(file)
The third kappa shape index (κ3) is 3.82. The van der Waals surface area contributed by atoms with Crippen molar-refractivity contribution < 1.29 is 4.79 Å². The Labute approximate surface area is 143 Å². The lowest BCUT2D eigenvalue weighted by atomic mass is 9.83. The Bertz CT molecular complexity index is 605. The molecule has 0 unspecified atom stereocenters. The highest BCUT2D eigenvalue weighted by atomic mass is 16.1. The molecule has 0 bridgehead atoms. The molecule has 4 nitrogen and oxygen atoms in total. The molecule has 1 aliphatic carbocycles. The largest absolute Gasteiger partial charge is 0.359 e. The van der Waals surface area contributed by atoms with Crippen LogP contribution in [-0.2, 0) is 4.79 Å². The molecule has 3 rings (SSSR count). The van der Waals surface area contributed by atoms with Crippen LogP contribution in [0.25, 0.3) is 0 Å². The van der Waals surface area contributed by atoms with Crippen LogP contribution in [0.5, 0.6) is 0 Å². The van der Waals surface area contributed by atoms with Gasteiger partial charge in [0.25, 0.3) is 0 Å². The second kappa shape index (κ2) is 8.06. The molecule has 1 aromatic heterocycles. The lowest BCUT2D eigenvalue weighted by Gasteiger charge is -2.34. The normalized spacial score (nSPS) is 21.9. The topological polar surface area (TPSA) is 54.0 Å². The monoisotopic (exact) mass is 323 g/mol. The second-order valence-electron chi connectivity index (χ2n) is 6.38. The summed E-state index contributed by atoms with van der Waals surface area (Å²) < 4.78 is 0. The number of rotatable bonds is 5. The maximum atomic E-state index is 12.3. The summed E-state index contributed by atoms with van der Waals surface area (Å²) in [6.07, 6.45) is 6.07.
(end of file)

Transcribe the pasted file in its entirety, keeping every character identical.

The third kappa shape index (κ3) is 3.82. The van der Waals surface area contributed by atoms with Crippen molar-refractivity contribution < 1.29 is 4.79 Å². The Labute approximate surface area is 143 Å². The lowest BCUT2D eigenvalue weighted by atomic mass is 9.83. The Bertz CT molecular complexity index is 605. The molecule has 0 unspecified atom stereocenters. The highest BCUT2D eigenvalue weighted by atomic mass is 16.1. The molecule has 0 bridgehead atoms. The molecule has 4 nitrogen and oxygen atoms in total. The molecule has 1 aliphatic carbocycles. The largest absolute Gasteiger partial charge is 0.359 e. The van der Waals surface area contributed by atoms with Crippen LogP contribution in [-0.2, 0) is 4.79 Å². The molecule has 3 rings (SSSR count). The van der Waals surface area contributed by atoms with Crippen LogP contribution in [0.25, 0.3) is 0 Å². The van der Waals surface area contributed by atoms with Crippen LogP contribution in [0.5, 0.6) is 0 Å². The van der Waals surface area contributed by atoms with Gasteiger partial charge in [0.25, 0.3) is 0 Å². The second kappa shape index (κ2) is 8.06. The molecule has 1 aromatic heterocycles. The lowest BCUT2D eigenvalue weighted by Gasteiger charge is -2.34. The normalized spacial score (nSPS) is 21.9. The topological polar surface area (TPSA) is 54.0 Å². The monoisotopic (exact) mass is 323 g/mol. The second-order valence-electron chi connectivity index (χ2n) is 6.38. The summed E-state index contributed by atoms with van der Waals surface area (Å²) < 4.78 is 0. The number of rotatable bonds is 5. The maximum atomic E-state index is 12.3. The summed E-state index contributed by atoms with van der Waals surface area (Å²) in [6.07, 6.45) is 6.07.